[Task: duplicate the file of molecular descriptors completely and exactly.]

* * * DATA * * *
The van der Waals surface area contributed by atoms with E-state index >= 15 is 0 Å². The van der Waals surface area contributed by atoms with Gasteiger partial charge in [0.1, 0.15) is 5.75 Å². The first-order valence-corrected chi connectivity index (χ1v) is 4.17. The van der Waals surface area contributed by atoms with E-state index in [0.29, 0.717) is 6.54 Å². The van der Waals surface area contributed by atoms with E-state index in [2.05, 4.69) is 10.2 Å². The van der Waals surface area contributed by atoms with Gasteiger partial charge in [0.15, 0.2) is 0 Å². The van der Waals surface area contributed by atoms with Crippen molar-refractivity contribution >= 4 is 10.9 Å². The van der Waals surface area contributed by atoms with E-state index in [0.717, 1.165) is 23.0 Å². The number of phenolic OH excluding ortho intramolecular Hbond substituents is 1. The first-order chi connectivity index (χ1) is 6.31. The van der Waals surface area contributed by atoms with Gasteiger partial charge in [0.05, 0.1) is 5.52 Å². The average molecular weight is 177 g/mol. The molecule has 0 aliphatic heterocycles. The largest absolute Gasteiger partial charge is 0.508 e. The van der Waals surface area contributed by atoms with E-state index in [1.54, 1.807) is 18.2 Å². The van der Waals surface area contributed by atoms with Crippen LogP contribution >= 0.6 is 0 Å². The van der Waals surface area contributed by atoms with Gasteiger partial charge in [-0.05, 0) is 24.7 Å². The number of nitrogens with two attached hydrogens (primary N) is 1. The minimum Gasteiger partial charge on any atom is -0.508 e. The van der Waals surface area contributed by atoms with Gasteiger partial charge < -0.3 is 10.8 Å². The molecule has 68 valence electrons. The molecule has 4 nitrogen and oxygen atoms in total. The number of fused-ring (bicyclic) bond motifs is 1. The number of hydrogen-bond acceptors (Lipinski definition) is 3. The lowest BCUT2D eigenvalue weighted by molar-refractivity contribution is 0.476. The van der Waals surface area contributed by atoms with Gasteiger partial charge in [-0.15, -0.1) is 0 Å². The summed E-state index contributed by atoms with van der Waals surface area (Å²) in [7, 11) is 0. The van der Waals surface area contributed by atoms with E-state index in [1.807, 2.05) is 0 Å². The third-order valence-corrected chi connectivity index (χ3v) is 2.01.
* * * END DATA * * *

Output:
The van der Waals surface area contributed by atoms with E-state index >= 15 is 0 Å². The van der Waals surface area contributed by atoms with Gasteiger partial charge in [0.1, 0.15) is 5.75 Å². The first-order valence-corrected chi connectivity index (χ1v) is 4.17. The van der Waals surface area contributed by atoms with E-state index in [0.29, 0.717) is 6.54 Å². The van der Waals surface area contributed by atoms with E-state index in [2.05, 4.69) is 10.2 Å². The van der Waals surface area contributed by atoms with Gasteiger partial charge in [0.15, 0.2) is 0 Å². The van der Waals surface area contributed by atoms with Crippen molar-refractivity contribution >= 4 is 10.9 Å². The van der Waals surface area contributed by atoms with E-state index in [0.717, 1.165) is 23.0 Å². The number of phenolic OH excluding ortho intramolecular Hbond substituents is 1. The first-order chi connectivity index (χ1) is 6.31. The van der Waals surface area contributed by atoms with Gasteiger partial charge in [0.05, 0.1) is 5.52 Å². The average molecular weight is 177 g/mol. The molecule has 0 aliphatic heterocycles. The largest absolute Gasteiger partial charge is 0.508 e. The van der Waals surface area contributed by atoms with E-state index in [1.54, 1.807) is 18.2 Å². The van der Waals surface area contributed by atoms with Crippen LogP contribution >= 0.6 is 0 Å². The van der Waals surface area contributed by atoms with Gasteiger partial charge in [-0.05, 0) is 24.7 Å². The number of nitrogens with two attached hydrogens (primary N) is 1. The minimum Gasteiger partial charge on any atom is -0.508 e. The van der Waals surface area contributed by atoms with Gasteiger partial charge < -0.3 is 10.8 Å². The molecule has 68 valence electrons. The molecule has 4 nitrogen and oxygen atoms in total. The number of fused-ring (bicyclic) bond motifs is 1. The number of hydrogen-bond acceptors (Lipinski definition) is 3. The lowest BCUT2D eigenvalue weighted by molar-refractivity contribution is 0.476. The van der Waals surface area contributed by atoms with Gasteiger partial charge in [-0.15, -0.1) is 0 Å². The summed E-state index contributed by atoms with van der Waals surface area (Å²) in [7, 11) is 0. The van der Waals surface area contributed by atoms with E-state index in [1.807, 2.05) is 0 Å². The third-order valence-corrected chi connectivity index (χ3v) is 2.01.